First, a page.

FOURTH OF JULY REFLECTIONS 2017

He is gone the veteran is no more Come drop a grateful tear The love of God to call his (home?) While he resided here In that blessed faith through life he (persevered?) And died without a fear. On the Fourth of July 2017, I reflect on my 3rd great-grandfather, Lt. John Cotton, who was the son of Colonel Theophilus Cotton. Lt. John Cotton was a veteran of the American Revolution and the first of his line to move west. After the Northwest Territory was ceded to the United States Read More …

LANCASHIRE CONNECTIONS

  Members of Family 11 of the Cotton DNA Project include the surnames COTTON, COTTAM AND COTHAM. The Cotton surname has been proven back to Roland Cotton born London, England 1558. The Cottam surname shows a lineage back to St. Michael on Wyre, Lancashire, England to a Thomas Cottam circa 1740 and a William Cottam born 1779. The Cotton DNA Project attempts to bridge genealogical proofs with DNA Test results. Fortunately for Family 11, the Cotton surname genealogical proof has been confirmed by a large number of prestigious lineage and Read More …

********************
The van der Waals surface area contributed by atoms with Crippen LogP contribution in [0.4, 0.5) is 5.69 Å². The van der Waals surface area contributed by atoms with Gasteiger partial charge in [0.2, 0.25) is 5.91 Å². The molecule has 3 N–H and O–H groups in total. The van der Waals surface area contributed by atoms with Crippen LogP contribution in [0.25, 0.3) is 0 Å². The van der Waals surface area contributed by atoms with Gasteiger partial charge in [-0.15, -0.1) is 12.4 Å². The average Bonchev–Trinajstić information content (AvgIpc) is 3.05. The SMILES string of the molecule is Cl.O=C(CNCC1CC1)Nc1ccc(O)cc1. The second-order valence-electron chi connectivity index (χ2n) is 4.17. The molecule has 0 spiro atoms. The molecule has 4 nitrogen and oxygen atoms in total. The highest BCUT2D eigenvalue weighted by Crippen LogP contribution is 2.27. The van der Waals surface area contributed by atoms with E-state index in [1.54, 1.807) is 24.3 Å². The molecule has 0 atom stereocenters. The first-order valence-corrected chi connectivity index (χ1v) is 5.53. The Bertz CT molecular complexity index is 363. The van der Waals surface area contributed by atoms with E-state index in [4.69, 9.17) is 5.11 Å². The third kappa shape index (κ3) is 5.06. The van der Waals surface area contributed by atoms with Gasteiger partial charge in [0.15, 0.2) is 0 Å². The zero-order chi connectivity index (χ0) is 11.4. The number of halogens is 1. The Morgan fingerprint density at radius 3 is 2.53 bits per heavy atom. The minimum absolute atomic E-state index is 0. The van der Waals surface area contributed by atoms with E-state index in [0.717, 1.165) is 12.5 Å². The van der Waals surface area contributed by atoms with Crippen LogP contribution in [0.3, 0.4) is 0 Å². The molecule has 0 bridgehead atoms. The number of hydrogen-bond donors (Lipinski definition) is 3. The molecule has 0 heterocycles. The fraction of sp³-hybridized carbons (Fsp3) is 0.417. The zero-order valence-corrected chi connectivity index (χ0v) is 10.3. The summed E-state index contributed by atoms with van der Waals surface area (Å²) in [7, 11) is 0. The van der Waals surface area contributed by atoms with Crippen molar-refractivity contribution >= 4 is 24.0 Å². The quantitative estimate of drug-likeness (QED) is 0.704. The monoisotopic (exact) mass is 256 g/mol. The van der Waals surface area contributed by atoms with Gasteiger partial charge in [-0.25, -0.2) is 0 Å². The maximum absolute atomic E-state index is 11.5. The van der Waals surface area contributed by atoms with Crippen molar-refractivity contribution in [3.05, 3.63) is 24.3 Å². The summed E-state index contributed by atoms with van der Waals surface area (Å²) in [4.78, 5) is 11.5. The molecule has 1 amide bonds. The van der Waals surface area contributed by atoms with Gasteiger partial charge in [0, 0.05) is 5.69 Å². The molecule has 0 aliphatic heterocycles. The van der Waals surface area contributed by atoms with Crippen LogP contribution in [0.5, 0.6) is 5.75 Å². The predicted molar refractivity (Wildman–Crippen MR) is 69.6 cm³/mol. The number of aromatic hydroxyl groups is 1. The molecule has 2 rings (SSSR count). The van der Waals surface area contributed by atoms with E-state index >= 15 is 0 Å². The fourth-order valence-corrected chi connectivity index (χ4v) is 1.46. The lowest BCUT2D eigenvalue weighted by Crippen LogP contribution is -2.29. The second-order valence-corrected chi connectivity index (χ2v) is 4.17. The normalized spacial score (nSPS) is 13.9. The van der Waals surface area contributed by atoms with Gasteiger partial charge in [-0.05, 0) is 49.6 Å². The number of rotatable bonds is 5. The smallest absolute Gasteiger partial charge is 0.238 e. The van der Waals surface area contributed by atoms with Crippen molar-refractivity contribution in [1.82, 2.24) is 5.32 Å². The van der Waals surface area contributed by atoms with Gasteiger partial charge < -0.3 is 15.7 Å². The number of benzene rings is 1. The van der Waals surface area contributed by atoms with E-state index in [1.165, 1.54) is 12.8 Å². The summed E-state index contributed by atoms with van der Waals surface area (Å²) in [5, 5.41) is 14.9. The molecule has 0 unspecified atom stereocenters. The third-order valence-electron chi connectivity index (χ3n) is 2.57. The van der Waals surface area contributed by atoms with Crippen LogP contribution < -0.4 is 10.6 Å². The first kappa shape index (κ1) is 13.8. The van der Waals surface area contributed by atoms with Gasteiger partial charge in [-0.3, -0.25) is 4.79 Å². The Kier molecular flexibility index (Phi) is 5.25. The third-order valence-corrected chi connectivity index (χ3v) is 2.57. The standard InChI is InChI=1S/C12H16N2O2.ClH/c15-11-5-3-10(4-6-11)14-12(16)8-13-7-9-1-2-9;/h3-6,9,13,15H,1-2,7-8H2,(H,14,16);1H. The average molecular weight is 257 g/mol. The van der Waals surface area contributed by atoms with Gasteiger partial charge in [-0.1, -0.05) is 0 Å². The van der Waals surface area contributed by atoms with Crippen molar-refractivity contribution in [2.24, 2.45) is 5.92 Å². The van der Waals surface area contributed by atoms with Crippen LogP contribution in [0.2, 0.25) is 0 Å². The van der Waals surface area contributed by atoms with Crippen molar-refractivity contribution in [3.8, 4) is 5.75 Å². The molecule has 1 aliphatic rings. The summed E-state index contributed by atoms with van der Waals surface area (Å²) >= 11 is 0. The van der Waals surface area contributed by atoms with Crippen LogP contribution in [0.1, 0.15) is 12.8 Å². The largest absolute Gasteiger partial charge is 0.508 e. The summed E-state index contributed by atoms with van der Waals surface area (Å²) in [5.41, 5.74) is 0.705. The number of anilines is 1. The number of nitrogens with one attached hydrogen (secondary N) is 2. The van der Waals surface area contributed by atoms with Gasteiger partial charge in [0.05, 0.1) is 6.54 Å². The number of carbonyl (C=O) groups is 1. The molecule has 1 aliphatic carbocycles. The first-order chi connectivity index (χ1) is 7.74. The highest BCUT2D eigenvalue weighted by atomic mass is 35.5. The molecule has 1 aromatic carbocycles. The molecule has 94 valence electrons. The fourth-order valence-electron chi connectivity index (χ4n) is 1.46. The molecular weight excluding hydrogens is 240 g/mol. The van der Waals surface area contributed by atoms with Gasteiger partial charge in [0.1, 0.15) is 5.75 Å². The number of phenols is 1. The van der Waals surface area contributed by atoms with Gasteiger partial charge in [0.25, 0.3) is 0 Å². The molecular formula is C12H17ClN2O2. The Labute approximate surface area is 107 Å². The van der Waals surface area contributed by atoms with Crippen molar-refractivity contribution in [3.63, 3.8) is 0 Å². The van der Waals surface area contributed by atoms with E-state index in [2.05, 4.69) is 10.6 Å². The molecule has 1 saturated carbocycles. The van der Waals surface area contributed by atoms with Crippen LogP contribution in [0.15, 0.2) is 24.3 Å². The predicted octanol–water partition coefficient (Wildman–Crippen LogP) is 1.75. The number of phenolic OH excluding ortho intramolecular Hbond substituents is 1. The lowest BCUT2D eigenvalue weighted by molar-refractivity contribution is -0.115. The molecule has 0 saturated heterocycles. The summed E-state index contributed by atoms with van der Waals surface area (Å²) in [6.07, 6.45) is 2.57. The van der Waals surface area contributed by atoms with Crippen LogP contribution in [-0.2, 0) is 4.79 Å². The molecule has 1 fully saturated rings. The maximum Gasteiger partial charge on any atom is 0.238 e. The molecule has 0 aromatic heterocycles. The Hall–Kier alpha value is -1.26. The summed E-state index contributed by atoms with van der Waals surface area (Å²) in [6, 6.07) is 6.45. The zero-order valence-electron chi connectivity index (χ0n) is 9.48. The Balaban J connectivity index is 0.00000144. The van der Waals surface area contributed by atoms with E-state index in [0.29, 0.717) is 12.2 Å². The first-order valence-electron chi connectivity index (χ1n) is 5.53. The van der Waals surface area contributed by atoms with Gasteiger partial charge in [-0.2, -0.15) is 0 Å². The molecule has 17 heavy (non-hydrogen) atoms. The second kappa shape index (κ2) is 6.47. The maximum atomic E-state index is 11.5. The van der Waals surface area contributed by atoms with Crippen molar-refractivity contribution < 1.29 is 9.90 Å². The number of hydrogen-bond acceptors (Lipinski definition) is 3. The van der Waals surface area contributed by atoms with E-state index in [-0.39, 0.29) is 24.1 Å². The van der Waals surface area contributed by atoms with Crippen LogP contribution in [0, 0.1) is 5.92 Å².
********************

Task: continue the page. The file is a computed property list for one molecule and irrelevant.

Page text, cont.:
DISCOVERING OUR ROOTS

In a 2014 article in Time Magazine opinion article Gregory Rodriquez says that genealogy is nearly as popular as pornography as Americans obsessed with their ancestry has spawned a billion-dollar cottage industry. ABC News Good Morning America reports that genealogy is now a $1.6 billion hobby. The obsession with ancestry helps explain the popularity of the PBS show “Finding Your Roots” which is hosted by noted Harvard scholar, Henry Louis Gates Jr. So what explains our obsession with our roots? I am not a genealogy “geek” although I have met plenty of them. In America there are Read More …

DO YOU KNOW YOUR TRIBE?

Genealogical research can only go so far as it is based on written documentation. The farther back in time one goes written records become more and more scarce. Ultimately, written records are nonexistent. DNA research now provides a means to trace one’s ancestry back in time by determining the most recent genetic mutation in your genome. Males test their yDNA to determine the heritage of their father’s line. Tests for 12, 37, 67 or 111 genetic markers are available. The more markers tested, the more specific the results. Once results are Read More …